Fatal crash, destruction of 300 vehicles in a car park and contradictory statistics mar the show
In the hugely popular SP's ShowNews published for the first three days of Aero India 2019, we observed the unique coincidence of the 12th edition of India's biggest air show opening at Yelahanka, Bengaluru, on February 20, amidst all the elements that define India as a military and civil aviation power house: Heightened border tensions triggered by a terrible terrorist attack underlining its hunger for military hardware; the size of its market underscored by the commencement of the $ 3 Billion procurement process for 111 Naval Utility Helicopters; imminence of a $ 2 Billion order for 24 Naval Multi-Role Helicopters and another one for 15 Light Combat Helicopters; momentum to processes to acquire 254 fighter aircraft for the Indian Air Force (IAF) and Navy, and a Final Operational Clearance certification for the indigenous Light Combat Aircraft Tejas; and market estimates pointing to the requirement of 2,300 aircraft in 20 years for the paradoxical civil aviation market which is booming in terms of passenger traffic but also hamstrung by bleeding carriers hobbled by high costs and low fares.
Thirty-six years in-the-making, the LCA programme, like nothing else, represents both the failure and frustrations of India's defence industrial complex, as also New Delhi's determination to build up indigenous capability.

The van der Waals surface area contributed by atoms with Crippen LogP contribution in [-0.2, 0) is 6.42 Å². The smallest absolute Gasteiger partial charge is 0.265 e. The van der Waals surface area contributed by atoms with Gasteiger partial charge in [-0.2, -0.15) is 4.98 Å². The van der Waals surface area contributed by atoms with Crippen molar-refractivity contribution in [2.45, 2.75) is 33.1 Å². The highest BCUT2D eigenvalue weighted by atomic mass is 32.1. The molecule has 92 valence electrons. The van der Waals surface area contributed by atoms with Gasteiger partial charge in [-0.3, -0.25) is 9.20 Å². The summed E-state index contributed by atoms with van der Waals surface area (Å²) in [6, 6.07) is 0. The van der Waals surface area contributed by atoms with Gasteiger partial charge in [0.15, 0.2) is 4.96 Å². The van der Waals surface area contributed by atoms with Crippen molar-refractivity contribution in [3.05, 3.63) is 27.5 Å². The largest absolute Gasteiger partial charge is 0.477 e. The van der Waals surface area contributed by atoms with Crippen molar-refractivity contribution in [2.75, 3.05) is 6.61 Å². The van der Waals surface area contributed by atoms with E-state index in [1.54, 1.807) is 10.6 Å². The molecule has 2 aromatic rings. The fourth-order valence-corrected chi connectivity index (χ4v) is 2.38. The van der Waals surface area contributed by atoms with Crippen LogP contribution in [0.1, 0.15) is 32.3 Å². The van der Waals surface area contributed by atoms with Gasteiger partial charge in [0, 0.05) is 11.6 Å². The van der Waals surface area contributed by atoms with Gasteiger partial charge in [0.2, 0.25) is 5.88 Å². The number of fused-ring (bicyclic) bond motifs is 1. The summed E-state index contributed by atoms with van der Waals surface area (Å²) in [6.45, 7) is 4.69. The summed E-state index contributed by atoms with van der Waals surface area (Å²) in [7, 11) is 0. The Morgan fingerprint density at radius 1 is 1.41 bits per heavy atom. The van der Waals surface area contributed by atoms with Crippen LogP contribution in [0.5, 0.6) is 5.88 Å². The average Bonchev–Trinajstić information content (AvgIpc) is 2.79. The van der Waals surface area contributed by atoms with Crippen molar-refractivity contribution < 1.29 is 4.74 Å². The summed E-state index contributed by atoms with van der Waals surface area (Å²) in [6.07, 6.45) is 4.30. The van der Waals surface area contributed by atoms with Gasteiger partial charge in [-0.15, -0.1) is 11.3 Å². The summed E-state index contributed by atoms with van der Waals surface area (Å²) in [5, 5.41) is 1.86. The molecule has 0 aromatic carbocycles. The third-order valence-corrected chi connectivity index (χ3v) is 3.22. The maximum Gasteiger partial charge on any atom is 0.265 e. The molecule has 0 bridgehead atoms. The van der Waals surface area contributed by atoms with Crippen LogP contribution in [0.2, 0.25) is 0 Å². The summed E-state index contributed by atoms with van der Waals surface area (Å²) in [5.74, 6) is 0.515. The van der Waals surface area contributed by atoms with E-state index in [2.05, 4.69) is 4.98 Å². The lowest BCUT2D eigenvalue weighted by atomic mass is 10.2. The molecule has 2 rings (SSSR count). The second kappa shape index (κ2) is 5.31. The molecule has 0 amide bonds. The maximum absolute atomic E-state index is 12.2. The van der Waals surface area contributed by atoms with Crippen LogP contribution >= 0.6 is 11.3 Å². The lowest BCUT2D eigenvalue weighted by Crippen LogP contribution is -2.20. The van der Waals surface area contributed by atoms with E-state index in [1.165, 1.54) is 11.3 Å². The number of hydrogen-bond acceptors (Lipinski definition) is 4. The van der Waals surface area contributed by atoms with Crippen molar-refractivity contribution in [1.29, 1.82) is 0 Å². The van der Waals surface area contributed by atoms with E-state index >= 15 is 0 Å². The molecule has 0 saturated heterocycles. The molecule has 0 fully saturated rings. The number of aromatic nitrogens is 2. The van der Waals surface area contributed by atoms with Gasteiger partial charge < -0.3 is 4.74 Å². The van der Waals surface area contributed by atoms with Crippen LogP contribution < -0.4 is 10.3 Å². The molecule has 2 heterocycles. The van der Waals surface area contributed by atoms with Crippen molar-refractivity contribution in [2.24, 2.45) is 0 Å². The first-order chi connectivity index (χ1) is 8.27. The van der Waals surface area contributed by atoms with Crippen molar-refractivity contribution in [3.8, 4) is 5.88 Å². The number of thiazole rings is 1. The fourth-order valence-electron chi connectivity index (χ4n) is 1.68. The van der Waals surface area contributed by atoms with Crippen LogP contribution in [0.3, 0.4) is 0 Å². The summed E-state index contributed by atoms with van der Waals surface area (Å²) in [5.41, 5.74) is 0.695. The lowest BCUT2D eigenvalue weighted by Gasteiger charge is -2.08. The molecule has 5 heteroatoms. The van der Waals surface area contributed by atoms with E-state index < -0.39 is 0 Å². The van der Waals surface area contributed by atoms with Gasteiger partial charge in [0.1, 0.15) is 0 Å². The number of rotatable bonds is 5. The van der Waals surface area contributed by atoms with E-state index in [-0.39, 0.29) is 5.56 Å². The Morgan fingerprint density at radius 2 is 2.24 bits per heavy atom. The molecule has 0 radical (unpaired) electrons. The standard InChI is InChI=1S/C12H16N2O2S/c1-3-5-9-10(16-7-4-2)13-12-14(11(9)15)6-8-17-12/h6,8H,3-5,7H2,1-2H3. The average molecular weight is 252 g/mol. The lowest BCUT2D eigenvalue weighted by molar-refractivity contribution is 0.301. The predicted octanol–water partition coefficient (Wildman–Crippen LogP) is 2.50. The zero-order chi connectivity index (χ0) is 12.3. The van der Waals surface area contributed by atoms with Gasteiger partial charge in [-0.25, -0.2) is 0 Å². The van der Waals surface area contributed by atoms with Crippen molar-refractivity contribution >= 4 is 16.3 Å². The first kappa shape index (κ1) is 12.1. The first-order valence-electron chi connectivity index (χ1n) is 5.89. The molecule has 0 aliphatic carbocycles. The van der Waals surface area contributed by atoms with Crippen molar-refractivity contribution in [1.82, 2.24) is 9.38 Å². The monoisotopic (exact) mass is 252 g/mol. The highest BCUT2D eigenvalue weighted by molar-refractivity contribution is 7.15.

We also pointed towards the veritable minefield of uncertainties around the Indian market, highlighted by the brutal political dogfight over the Rafale fighter deal in the run-up to the high stakes general elections in April-May 2019, India's only aircraft manufacturer declaring that it's broke because the Government isn't paying it dues aggregating over $2 Billion, and the Government struggling to fund its military requirements with budgetary allocations falling way short of even committed liabilities for the IAF and Navy.
Amidst the backdrop of all this colour and drama, Aero India 2019 actually got off to a tragic note, with the fatal crash of two Indian Air Force (IAF) Hawk aircraft from the famed Surya Kiran Aerobatics Team after a mid-air collision during rehearsals a day ahead of the opening of the show. Wing Commander Sahil Gandhi, the highly accomplished aerobat piloting one of the aircraft, died in the crash, eerily reminiscent of a fatal accident involving another of the IAF's aerobatic teams, Sarang, in 2007. The IAF has lost nine aircraft in just the first three months of 2019. Of these, accidents accounted for eight crashes, including a suspected fratricidical shooting of a Mi-17 helicopter by air defence batteries in Kashmir at the time of a tense aerial confrontation with the Pakistan Air Force close to the Line of Control in which both sides lost a jet fighter each. The spike in accidents at a time of acute shortages and budgetary constraints is a sombre reflection point for the IAF leadership.
The American Industrial participation at Aero India was lifted by the presence of the iconic B-52 bomber in the Inaugural flypast. This aircraft flew from Guam and landed at Diego Garcia, flying over Yelahanka en route in a perfectly coordinated marathon sortie, which was a telling display of the military capability and reach which the US brings to the table.